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Few objections from GOP Senators over Supreme Court’s LGBTQ ruling

On Monday, the Supreme Court banned workplace discrimination against gay, lesbian and transgender Americans. The decision was supported by conservative Justice Neil Gorsuch and met with little objection from Republican senators.

Senate Judiciary Chairman Lindsey Graham said he’s OK with the decision, saying if that’s the court’s ruling, he’ll accept it.

Sen. Rob Portman (R) of Ohio has worked hard to pass a law banning workplace discrimination against LGBTQ people but so far hadn’t seen its passage. He applauded the court’s decision.

“It’s a big deal,” said Portman. “I don’t think people should be discriminated against, specifically, I don’t think someone should lose his or her job because they’re gay. So, I like the result.”

Nebraska Sen. Deb Fischer (R) was pleased with the decision and the fact that Gorsuch was on the prevailing side.

“I think it’s important that we recognize that all Americans have equal rights under our Constitution,” she said. “I want to have justices who look at these cases and make decisions based on their review of the case and look at the constitution and apply it equally.”

So far, the only two Republican senators to speak out against the court’s ruling are Missouri Sen. Josh Hawley and Utah Sen. Mitt Romney.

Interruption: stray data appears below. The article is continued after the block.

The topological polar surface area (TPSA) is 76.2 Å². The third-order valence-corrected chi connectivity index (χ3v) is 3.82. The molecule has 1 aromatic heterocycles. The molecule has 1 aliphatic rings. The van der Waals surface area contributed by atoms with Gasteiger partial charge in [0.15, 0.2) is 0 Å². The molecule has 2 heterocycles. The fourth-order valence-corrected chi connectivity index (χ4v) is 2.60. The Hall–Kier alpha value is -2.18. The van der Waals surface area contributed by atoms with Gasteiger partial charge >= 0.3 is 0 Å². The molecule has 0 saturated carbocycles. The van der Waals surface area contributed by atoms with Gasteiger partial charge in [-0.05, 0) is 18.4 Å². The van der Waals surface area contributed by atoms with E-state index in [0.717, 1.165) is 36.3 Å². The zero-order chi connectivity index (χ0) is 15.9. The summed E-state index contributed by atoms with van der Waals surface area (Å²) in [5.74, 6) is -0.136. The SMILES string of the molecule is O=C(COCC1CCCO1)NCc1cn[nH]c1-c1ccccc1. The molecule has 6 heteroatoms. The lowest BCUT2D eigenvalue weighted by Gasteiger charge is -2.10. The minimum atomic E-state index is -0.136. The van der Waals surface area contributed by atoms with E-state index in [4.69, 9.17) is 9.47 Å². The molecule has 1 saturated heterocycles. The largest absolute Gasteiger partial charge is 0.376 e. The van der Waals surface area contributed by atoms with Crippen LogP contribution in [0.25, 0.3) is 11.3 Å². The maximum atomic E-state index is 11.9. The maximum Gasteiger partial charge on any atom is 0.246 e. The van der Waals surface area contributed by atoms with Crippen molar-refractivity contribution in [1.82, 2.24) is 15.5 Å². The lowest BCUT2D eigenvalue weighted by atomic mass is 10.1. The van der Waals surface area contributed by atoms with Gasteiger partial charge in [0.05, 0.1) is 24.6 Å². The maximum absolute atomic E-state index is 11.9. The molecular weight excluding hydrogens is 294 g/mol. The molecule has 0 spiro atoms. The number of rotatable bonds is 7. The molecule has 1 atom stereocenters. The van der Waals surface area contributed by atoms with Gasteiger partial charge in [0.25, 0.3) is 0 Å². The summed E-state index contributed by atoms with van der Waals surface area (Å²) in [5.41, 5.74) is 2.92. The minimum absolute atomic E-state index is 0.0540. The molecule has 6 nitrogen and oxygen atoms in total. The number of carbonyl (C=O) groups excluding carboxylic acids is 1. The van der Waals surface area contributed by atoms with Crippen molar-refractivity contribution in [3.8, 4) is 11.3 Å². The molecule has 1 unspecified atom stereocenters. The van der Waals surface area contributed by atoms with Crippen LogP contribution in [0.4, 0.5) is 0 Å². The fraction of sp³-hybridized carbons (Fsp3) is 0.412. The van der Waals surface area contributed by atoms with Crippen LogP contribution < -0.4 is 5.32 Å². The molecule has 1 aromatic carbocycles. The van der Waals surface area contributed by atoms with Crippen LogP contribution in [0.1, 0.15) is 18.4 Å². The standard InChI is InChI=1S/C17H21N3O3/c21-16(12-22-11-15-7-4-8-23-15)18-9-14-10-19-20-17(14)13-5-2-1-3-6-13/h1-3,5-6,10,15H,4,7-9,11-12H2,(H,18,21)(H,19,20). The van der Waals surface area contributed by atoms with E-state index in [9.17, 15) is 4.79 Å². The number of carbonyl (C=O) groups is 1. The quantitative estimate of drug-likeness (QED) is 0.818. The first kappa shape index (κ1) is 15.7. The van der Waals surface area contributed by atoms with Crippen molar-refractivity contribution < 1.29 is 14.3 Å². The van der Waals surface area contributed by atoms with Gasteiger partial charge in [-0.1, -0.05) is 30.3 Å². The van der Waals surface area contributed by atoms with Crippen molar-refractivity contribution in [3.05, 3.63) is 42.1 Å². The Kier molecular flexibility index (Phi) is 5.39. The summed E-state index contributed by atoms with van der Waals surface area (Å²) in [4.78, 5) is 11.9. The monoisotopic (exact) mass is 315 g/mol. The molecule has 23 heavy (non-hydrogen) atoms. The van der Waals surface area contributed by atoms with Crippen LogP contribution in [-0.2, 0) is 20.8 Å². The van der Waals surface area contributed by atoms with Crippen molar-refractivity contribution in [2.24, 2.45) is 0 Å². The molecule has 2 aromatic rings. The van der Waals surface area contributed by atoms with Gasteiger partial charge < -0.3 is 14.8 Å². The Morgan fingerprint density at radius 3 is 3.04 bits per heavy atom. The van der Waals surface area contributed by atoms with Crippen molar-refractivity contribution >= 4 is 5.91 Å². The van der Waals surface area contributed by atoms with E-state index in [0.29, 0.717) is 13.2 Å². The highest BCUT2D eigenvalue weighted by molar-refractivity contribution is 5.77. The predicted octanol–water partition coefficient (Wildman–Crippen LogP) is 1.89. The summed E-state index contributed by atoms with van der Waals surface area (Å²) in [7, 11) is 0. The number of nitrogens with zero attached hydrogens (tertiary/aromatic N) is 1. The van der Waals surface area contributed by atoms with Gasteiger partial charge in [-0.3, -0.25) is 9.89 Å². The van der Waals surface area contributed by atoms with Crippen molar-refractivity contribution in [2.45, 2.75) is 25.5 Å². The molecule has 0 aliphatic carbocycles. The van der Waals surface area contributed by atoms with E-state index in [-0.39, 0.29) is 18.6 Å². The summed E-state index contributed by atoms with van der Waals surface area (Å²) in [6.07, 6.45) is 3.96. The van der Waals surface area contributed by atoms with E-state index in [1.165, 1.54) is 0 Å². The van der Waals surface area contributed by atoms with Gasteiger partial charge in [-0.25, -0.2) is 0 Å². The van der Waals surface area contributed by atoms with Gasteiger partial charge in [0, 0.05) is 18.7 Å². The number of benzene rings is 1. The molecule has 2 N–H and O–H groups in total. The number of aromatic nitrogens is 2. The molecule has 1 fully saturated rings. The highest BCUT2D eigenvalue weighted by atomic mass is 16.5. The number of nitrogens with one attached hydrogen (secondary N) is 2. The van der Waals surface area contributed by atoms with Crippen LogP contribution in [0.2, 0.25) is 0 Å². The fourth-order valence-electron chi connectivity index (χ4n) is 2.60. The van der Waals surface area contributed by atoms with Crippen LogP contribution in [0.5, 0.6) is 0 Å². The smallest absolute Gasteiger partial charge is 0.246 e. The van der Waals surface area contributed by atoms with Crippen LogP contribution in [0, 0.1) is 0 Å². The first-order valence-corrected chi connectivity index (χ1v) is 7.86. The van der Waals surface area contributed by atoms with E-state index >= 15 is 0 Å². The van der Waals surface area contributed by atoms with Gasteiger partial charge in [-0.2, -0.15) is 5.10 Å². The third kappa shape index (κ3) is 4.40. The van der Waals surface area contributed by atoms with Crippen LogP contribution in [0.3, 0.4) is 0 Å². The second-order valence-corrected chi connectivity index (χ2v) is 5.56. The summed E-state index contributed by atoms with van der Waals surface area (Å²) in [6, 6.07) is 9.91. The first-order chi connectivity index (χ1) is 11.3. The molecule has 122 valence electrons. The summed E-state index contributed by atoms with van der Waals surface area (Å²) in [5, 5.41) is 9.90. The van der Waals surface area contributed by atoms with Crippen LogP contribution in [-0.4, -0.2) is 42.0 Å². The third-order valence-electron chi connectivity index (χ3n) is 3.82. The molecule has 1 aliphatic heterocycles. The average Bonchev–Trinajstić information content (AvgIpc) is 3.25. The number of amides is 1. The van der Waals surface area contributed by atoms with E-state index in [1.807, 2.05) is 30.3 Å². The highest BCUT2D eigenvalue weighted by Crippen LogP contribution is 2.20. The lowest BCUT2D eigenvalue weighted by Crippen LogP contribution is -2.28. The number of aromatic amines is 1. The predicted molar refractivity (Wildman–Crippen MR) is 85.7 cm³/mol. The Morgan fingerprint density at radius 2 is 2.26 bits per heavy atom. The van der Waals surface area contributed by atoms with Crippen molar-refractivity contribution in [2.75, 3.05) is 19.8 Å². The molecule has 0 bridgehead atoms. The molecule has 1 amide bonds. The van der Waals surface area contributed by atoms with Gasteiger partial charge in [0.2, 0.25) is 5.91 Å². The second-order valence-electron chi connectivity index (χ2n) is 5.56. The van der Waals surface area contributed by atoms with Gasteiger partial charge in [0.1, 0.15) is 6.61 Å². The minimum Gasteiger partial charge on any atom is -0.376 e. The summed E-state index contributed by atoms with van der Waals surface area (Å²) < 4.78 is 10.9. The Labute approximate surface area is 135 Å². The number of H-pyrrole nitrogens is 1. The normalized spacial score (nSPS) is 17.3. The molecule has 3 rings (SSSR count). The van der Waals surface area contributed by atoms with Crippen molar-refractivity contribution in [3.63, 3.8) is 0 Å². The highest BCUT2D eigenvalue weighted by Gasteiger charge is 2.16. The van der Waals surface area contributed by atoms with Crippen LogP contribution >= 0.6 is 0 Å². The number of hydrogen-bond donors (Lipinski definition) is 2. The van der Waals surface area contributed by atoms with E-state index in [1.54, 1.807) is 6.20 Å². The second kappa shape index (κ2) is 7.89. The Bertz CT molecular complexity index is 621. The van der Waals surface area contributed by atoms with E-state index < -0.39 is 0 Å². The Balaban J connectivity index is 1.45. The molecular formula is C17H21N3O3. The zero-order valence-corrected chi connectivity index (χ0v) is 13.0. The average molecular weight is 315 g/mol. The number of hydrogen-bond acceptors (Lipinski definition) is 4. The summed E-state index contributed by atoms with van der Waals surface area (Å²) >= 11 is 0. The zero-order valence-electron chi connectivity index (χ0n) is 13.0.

“My big issue with the majority opinion was that substitutes a contemporary understanding of a legal textual term for one that was written in 1964. To me, the principle of textualism, which is rooted in the separation of powers, is that the courts are bound by the meaning of the words at the time they are written, and any updating ought to be done Congress. This amounts to a form of legislation,” Hawley said.

Sen. Romney shared Hawley’s concern that it was Congress’ role to update the law, not the Supreme Court. He told reporters that while he was supportive of protecting LGBTQ people’s rights not to be fired because of their sexual orientation, he wished the decision would have been reached by Congress rather than the court.

Religious leaders also spoke out against the ruling.

“Allowing judges to rewrite the Civil Rights Act to add gender identity & sexual orientation as protected classes poses a grave threat to religious liberty. We’ve already witnessed courts use the redefinition of words as a battering ram to crush faith-based businesses and orgs,” tweeted Tony Perkins, president of the Family Research Council in D.C.

Several other Republican senators were asked to comment on Monday’s ruling but said they had not yet had a chance to review the decision.

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